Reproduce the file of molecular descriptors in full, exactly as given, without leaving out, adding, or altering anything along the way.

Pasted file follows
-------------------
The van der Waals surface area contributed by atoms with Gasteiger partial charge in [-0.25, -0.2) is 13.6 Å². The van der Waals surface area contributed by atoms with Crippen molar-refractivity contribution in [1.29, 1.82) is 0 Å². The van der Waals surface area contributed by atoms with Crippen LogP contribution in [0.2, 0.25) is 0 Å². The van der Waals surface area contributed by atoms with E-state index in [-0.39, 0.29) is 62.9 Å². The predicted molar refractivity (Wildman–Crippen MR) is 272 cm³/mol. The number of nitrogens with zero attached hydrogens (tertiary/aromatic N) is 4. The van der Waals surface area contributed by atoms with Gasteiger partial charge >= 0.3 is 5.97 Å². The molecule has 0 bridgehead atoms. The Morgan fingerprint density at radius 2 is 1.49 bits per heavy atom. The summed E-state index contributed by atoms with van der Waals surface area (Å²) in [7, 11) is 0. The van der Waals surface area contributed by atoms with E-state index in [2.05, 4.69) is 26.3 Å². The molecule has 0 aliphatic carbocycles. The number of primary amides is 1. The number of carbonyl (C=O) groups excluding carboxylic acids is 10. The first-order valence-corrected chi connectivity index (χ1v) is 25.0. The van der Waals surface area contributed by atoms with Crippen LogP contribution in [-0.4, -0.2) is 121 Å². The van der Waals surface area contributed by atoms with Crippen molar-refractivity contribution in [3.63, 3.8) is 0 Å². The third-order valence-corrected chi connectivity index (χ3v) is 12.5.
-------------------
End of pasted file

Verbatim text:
The van der Waals surface area contributed by atoms with Gasteiger partial charge in [-0.25, -0.2) is 13.6 Å². The van der Waals surface area contributed by atoms with Crippen molar-refractivity contribution in [1.29, 1.82) is 0 Å². The van der Waals surface area contributed by atoms with Crippen LogP contribution in [0.2, 0.25) is 0 Å². The van der Waals surface area contributed by atoms with E-state index in [-0.39, 0.29) is 62.9 Å². The predicted molar refractivity (Wildman–Crippen MR) is 272 cm³/mol. The number of nitrogens with zero attached hydrogens (tertiary/aromatic N) is 4. The van der Waals surface area contributed by atoms with Gasteiger partial charge >= 0.3 is 5.97 Å². The molecule has 0 bridgehead atoms. The Morgan fingerprint density at radius 2 is 1.49 bits per heavy atom. The summed E-state index contributed by atoms with van der Waals surface area (Å²) in [7, 11) is 0. The van der Waals surface area contributed by atoms with E-state index in [2.05, 4.69) is 26.3 Å². The molecule has 0 aliphatic carbocycles. The number of primary amides is 1. The number of carbonyl (C=O) groups excluding carboxylic acids is 10. The first-order valence-corrected chi connectivity index (χ1v) is 25.0. The van der Waals surface area contributed by atoms with Crippen LogP contribution in [-0.4, -0.2) is 121 Å². The van der Waals surface area contributed by atoms with Crippen molar-refractivity contribution in [3.63, 3.8) is 0 Å². The third-order valence-corrected chi connectivity index (χ3v) is 12.5.